The Book of Threes

Tanakh

Reading through portions of the Scriptures is a fixed part of Jewish liturgy, with the greatest emphasis put on the Torah, which is read through in its entirety in the synagogues over the course of every year. This is supplemented each week by a reading from the Nevi’im (Prophets), called the Haftarah (meaning supplement, commonly pronounced Haftorah), while other portions of Scripture, especially the Psalms, are included in the daily prayers.

There are other, special readings for various holy days, most notably the reading of what are called the Five Scrolls (Hebrew, chamesh megillot) on five of the major holy days. The Five Scrolls are the Song of Songs (or Song of Solomon), which is read on Passover (pesach) to commemorate God’s love relationship with His people; Ruth, which is read on Shavuot (Pentecost) because of the harvest imagery; Lamentations (called Eichah, based on the opening word, How), which is read on Tisha b’Ab (the Ninth of Av, the ultimate day of mourning on the Jewish calendar); Ecclesiastes (called Kohelet, based on the Hebrew word found in Ecclesiastes 1:1, meaning, “the preacher” or “the convener,” and translated “teacher” in the NIV), which is read on Sukkot, Tabernacles, in recognition of the transitory nature of life); and Esther, which is read on Purim, whose background is given in Esther 9:26-32.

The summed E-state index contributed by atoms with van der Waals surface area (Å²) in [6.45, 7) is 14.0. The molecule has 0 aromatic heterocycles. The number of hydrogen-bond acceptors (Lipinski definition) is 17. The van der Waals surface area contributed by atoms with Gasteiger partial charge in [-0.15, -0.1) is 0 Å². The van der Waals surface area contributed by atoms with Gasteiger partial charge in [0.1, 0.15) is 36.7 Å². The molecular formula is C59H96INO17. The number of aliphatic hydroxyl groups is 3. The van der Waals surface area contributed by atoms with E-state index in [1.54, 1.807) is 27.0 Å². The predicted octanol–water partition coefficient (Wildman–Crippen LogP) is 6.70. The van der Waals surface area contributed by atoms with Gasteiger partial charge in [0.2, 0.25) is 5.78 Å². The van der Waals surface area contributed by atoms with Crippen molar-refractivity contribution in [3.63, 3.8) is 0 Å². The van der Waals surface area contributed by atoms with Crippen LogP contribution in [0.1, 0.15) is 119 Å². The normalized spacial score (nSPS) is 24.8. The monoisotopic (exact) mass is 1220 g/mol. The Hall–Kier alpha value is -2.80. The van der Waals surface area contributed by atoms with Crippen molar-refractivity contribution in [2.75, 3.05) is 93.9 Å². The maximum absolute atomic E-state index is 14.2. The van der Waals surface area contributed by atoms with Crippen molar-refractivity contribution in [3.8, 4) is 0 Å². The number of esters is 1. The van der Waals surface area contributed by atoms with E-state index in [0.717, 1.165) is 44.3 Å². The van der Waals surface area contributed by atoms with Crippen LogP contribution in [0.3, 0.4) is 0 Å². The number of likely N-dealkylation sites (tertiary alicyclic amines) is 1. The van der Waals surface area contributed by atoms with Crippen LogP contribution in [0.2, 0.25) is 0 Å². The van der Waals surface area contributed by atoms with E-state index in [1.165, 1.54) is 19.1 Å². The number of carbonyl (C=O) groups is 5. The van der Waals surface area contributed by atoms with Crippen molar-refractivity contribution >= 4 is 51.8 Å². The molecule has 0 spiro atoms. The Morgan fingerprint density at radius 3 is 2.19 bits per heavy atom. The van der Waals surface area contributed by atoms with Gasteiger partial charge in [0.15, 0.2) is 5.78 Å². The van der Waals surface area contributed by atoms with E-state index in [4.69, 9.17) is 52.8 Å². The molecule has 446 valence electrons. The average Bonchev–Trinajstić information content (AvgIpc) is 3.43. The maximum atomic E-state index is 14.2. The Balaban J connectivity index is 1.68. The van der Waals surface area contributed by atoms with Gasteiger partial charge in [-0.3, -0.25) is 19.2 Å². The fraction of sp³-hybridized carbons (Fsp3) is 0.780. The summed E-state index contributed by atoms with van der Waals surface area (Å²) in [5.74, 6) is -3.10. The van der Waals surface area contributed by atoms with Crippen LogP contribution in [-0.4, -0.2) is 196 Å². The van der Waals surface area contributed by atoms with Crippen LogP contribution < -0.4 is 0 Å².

Because the majority of Jews worldwide today are not observant (in fact, roughly 90 percent are not Orthodox; see #1), most of them are not familiar with their own Scriptures. In contrast, observant Jews tend to be very familiar with the portions of the Tanakh that are part of their liturgical and study cycle but not as familiar with other portions of the Tanakh, since they primarily study the Talmud and related legal literature.

As for the use of acronyms (as in Tanakh), it should be noted that there are literally hundreds of such acronyms in Judaism, and so Rabbi Moses ben Maimon (Maimonides) is called Rambam (based on the letters R-M-B-M) and Rabbi Moses ben Nachman (Nachmanides) is called Ramban (based on the letters R-M-B-N). Similarly, Rabbi David Kimchi is called Radak (based on the letters R-D-K) and Rabbi Levi ben Gershom is called Ralbag (based on the letters R-L-B-G).

Source: http://askdrbrown.org/ask-dr-brown/35-ask-dr-brown/83-what-is-the-tanakh-

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Three is the Magic Number

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